Foster v. Target Inc et al
MEMORANDUM OPINION. Signed by Judge Abdul K Kallon on 5/31/2016. (AVC)
2016 May-31 PM 04:20
U.S. DISTRICT COURT
N.D. OF ALABAMA
UNITED STATES DISTRICT COURT
FOR THE NORTHERN DISTRICT OF ALABAMA
TARGET STORES, INC. and
Civil Action Number
Juanita Foster brings this case against Target Corporation alleging
negligence and wantonness in violation of Alabama law as a result of her trip and
fall in a Target parking lot. See generally doc. 11. Target now moves for summary
judgment, doc. 25, which is fully briefed and ripe for review, id.; docs. 26; 30; 31.
For the reasons outlined below, the court will grant Target’s motion and will
dismiss this case with prejudice. 1
STANDARD OF REVIEW
Under Rule 56(a) of the Federal Rules of Civil Procedure, summary
judgment is proper “if the movant shows that there is no genuine dispute as to any
Foster also brings claims against “Fictitious Defendants A-C and X-Z.” See generally doc. 11.
Because “[a]s a general matter, fictitious-party pleading is not permitted in federal court” and
because Foster fails to describe these defendants at all, see Richardson v. Johnson, 598 F.3d 734,
738 (11th Cir. 2010) (citations omitted)), the court DISMISSES claims against these defendants.
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material fact and the movant is entitled to judgment as a matter of law.” To support
a summary judgment motion, the parties must cite to “particular parts of materials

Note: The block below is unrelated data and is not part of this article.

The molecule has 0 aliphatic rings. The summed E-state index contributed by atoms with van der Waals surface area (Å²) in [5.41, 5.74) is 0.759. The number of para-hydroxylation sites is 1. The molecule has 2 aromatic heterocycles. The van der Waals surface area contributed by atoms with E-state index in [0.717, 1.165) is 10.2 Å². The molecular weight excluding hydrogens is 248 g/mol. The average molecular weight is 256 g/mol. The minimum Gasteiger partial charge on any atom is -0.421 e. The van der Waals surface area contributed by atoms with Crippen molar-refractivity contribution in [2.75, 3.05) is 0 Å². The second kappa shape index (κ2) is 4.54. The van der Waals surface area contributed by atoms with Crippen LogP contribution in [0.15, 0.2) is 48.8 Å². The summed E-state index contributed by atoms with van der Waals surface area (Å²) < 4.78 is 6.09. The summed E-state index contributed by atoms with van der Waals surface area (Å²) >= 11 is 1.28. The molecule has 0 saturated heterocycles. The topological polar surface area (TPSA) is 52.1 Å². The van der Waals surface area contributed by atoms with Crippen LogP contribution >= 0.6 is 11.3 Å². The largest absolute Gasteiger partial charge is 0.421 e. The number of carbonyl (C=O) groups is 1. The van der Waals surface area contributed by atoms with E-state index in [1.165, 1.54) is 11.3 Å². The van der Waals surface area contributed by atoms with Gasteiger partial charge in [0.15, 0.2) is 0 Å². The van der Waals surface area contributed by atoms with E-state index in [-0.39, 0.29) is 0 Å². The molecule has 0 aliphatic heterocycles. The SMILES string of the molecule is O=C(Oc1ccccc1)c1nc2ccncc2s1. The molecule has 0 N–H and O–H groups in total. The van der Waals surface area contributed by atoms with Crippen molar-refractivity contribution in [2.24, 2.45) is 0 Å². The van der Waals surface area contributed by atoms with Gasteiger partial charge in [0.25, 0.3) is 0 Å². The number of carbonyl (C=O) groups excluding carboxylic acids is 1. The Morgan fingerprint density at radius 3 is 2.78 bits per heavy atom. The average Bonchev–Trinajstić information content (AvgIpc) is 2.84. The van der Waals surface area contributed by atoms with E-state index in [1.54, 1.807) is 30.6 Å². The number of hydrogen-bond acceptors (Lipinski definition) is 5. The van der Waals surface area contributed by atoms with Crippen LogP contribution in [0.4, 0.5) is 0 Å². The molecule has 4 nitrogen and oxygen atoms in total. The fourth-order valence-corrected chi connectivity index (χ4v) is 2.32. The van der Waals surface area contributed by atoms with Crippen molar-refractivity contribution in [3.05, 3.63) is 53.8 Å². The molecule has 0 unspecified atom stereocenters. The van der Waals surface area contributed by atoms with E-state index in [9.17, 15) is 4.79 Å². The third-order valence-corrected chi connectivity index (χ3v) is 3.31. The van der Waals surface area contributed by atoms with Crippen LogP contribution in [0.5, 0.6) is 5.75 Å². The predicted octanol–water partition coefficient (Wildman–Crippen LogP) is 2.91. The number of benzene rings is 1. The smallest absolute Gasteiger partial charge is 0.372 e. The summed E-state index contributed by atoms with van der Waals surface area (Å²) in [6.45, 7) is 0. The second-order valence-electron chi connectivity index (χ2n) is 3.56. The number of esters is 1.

in the record, including depositions, documents, electronically stored information,
affidavits or declarations, stipulations, admissions, interrogatory answers, or other
materials.” Fed. R. Civ. P. 56(c). Moreover, “Rule 56(c) mandates the entry of
summary judgment, after adequate time for discovery and upon motion, against a
party who fails to make a showing sufficient to establish the existence of an
element essential to that party’s case, and on which that party will bear the burden
of proof at trial.” Celotex Corp. v. Catrett, 477 U.S. 317, 322 (1986). The moving
party bears the initial burden of proving the absence of a genuine issue of material
fact. Id. at 323. The burden then shifts to the nonmoving party, who is required to
“go beyond the pleadings” to establish that there is a “genuine issue for trial.” Id. at
324 (citation and internal quotation marks omitted). A dispute about a material fact
is genuine “if the evidence is such that a reasonable jury could return a verdict for
the nonmoving party.” Anderson v. Liberty Lobby, Inc., 477 U.S. 242, 248 (1986).